Drawing a toon line

U.K. producers call on gov't for coin assist

LONDON — The British animation industry risks collapse unless the government bankrolls an investment fund to the tune of £50 million ($90 million) over eight years, according to U.K. producers group Pact.

An initial $10 million is needed to set up a rights fund that would eventually become self-supporting.

Despite producing global hits such as “Bob the Builder,” “Noddy” and “Wallace & Gromit,” Blighty’s animation sector faces an uncertain future as foreign toons are increasingly replacing locally produced fare on indigenous channels.

Last year, U.K. animation accounted for just 20% of network time given over to toons on pubcasters, according to research by media consultancy David Graham Associates.

The situation is even worse for British animation producers on the commercial children’s webs. Of the six tracked in 2003, U.K. fare accounted for just 14% of animation programming.

Statistics from Screen Digest suggest that Blighty produces only about 50 hours a year of new and re-commissioned animation, compared with 270 hours in France, 120 in Spain and 75 in Germany.

Pact claims that U.K. animation is suffering from low license fees paid by broadcasters; strong competition from U.S. and Japanese suppliers; and challenges from companies in Canada, Germany and France that have access to public subsidies and tax breaks.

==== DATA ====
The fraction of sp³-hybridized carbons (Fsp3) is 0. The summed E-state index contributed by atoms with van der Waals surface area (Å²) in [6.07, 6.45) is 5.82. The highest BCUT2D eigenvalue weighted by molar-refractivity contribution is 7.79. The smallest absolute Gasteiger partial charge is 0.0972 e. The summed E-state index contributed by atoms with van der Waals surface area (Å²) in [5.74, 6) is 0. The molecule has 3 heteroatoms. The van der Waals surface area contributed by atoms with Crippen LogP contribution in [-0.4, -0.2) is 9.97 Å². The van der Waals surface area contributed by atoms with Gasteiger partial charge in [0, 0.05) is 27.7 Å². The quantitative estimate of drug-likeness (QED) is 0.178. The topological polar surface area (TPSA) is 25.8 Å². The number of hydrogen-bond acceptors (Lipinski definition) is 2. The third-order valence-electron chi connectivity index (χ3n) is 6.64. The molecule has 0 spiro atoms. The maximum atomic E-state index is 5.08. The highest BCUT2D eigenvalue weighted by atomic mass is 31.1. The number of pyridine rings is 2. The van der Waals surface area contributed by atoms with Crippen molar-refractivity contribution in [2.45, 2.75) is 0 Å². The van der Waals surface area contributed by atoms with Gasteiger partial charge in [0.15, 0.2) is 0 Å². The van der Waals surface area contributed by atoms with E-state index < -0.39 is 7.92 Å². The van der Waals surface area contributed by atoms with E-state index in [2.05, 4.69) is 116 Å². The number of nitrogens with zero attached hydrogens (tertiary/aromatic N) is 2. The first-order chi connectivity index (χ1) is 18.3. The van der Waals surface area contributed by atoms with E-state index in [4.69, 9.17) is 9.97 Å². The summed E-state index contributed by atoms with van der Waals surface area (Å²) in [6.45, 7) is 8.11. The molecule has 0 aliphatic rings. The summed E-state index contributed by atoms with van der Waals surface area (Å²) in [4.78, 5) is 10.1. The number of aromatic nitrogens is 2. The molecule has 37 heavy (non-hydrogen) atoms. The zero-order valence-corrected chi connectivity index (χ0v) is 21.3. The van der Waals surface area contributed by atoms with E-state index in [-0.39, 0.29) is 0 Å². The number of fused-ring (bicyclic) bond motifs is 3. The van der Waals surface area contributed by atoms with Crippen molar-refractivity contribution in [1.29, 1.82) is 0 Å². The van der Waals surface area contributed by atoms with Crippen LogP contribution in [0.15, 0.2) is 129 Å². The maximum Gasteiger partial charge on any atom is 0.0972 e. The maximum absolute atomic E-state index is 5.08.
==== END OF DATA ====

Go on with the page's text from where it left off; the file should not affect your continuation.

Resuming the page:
Result is that many projects created in the U.K. take so long to finance that they never get greenlit. Particularly inadequate is the programming catering to the 6- to 9-year-old age group.

Producers org reckons that unless the government steps in to help, there will be negative economic consequences in the U.K., leading to a decline in fostering key animation talent and skills. This, in turn, could affect other production sectors such as interactive TV, feature film and online/computer games.

Blighty’s creative industries’ trade balance could also be damaged.

Animation, reckons Pact, should be the most global of all the U.K.’s TV production sectors as language and cultural barriers are generally not a problem.

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